Sunanda Pushkar’s Death: What’s Shashi Tharoor Being Charged With?
What do charges of abetment of suicide and cruelty in the Delhi Police’s charge sheet mean?
On Tuesday, 5 June, the special court at Patiala House in New Delhi decided to take cognisance of the charges filed by the Delhi Police against Congress MP Shashi Tharoor, in relation to the death of his wife Sunanda Pushkar. Tharoor has been charged under under Sections 306 (abetment of suicide) and 498A (cruelty by husband towards wife) of the Indian Penal Code (IPC).
Additional Chief Metropolitan Magistrate Samar Vishal scrutinised the 3,000-page charge sheet filed by the Delhi Police, and said there was sufficient ground for proceeding with a trial against Tharoor under these charges. Tharoor has been summoned to appear before the court on 7 July at 10 am.
The Congress MP from Thiruvananthapuram denied the charges in a statement released soon after the trial court decision was announced.
I find the charges preposterous and baseless, the product of a malicious and vindictive campaign against myself.Shashi Tharoor, Thiruvananthapuram MP, in a statement
Pushkar was discovered dead on 17 January 2014 in a room at the Leela Hotel in New Delhi. The initial FIR filed by the Delhi Police was against unnamed persons, and they only submitted the charge sheet on 14 May this year, over four years after her death. MP Subramaniam Swamy had filed an application asking to be involved in the prosecution of Tharoor, alleging destruction of evidence, which the court has yet to decide upon.
So what does the prosecution need to prove in this case, and what can we expect Tharoor to do now?
Section 306, IPC – Abetment of Suicide
The term ‘abetment’ covers instigation, conspiracy or aiding in some crime – in the context of suicide, it normally refers to instigation of the person who has committed suicide.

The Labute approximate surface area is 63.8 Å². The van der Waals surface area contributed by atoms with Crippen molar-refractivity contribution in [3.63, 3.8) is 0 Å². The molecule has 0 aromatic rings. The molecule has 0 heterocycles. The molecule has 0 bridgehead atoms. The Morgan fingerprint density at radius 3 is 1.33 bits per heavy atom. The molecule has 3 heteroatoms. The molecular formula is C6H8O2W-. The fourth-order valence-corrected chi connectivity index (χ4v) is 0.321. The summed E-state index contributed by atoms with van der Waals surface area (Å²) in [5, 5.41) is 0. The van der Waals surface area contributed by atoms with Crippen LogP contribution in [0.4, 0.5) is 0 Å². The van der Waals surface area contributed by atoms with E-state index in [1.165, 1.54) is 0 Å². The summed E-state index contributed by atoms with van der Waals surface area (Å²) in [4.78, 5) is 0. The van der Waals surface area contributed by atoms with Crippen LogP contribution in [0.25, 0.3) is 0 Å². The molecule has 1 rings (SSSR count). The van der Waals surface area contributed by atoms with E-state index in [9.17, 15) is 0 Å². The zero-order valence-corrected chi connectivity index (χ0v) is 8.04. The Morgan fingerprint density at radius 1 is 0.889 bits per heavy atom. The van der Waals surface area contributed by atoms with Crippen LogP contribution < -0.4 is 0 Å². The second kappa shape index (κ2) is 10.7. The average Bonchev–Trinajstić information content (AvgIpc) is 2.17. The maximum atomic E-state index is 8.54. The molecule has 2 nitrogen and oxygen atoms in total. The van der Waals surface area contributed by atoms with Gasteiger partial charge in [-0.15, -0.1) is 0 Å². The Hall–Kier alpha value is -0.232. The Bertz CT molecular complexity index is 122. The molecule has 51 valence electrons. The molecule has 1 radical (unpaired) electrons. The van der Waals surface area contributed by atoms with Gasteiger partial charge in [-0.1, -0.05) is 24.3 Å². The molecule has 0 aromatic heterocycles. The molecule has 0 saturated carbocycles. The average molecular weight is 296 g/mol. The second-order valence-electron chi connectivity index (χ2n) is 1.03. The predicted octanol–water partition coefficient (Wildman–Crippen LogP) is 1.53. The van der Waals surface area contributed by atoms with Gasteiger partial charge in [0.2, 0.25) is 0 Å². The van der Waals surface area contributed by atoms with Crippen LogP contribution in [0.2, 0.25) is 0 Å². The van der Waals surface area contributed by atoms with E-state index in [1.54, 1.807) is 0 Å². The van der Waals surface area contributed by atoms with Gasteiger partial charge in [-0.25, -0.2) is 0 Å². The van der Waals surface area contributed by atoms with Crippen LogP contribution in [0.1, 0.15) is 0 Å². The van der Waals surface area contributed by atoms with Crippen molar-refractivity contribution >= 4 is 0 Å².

According to the Supreme Court, for a person to be convicted under this charge, they need to have a clear intention to instigate the suicide, and some action by them which makes the deceased think they have no other option. This requirement was summarised by Justice Dalveer Bhandari in M. Mohan vs The State (2011, SC) as follows:
“The intention of the legislature and the ratio of the cases decided by this court are clear that in order to convict a person under Section 306 IPC, there has to be a clear mens rea to commit the offence. It also requires an active act or direct act which led the deceased to commit suicide seeing no option and this act must have been intended to push the deceased into such a position that he/she committed suicide.”
Maximum Punishment: 10 years’ imprisonment
Section 498A, IPC – Cruelty
This offence in the IPC covers cruelty committed against a woman by her husband or a relative of her husband. The provision is more widely known for punishing dowry harassment, but cruelty under this section also covers any:
“willful conduct which is of such a nature as is likely to drive the woman to commit suicide or to cause grave injury or danger to life, limb or health (whether mental or physical) of the woman”